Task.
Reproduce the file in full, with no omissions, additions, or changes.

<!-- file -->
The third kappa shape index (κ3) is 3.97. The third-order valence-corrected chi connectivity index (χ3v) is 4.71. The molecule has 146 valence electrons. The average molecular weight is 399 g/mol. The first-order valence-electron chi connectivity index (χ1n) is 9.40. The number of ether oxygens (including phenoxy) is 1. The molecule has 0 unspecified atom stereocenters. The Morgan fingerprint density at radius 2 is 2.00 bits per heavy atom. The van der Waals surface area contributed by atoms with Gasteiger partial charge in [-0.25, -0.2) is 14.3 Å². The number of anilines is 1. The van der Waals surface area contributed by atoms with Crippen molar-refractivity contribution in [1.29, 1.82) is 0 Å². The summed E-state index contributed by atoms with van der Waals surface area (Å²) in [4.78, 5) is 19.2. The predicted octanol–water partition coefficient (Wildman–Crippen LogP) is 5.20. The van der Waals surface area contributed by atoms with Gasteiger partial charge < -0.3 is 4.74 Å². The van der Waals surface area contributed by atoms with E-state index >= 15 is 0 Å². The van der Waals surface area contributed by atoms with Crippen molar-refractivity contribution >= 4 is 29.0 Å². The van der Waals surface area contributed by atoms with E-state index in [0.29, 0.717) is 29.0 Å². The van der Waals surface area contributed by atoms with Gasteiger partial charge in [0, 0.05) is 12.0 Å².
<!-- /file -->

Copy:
The third kappa shape index (κ3) is 3.97. The third-order valence-corrected chi connectivity index (χ3v) is 4.71. The molecule has 146 valence electrons. The average molecular weight is 399 g/mol. The first-order valence-electron chi connectivity index (χ1n) is 9.40. The number of ether oxygens (including phenoxy) is 1. The molecule has 0 unspecified atom stereocenters. The Morgan fingerprint density at radius 2 is 2.00 bits per heavy atom. The van der Waals surface area contributed by atoms with Gasteiger partial charge in [-0.25, -0.2) is 14.3 Å². The number of anilines is 1. The van der Waals surface area contributed by atoms with Crippen molar-refractivity contribution in [1.29, 1.82) is 0 Å². The summed E-state index contributed by atoms with van der Waals surface area (Å²) in [4.78, 5) is 19.2. The predicted octanol–water partition coefficient (Wildman–Crippen LogP) is 5.20. The van der Waals surface area contributed by atoms with Gasteiger partial charge < -0.3 is 4.74 Å². The van der Waals surface area contributed by atoms with E-state index >= 15 is 0 Å². The van der Waals surface area contributed by atoms with Crippen molar-refractivity contribution >= 4 is 29.0 Å². The van der Waals surface area contributed by atoms with E-state index in [0.29, 0.717) is 29.0 Å². The van der Waals surface area contributed by atoms with Gasteiger partial charge in [0, 0.05) is 12.0 Å².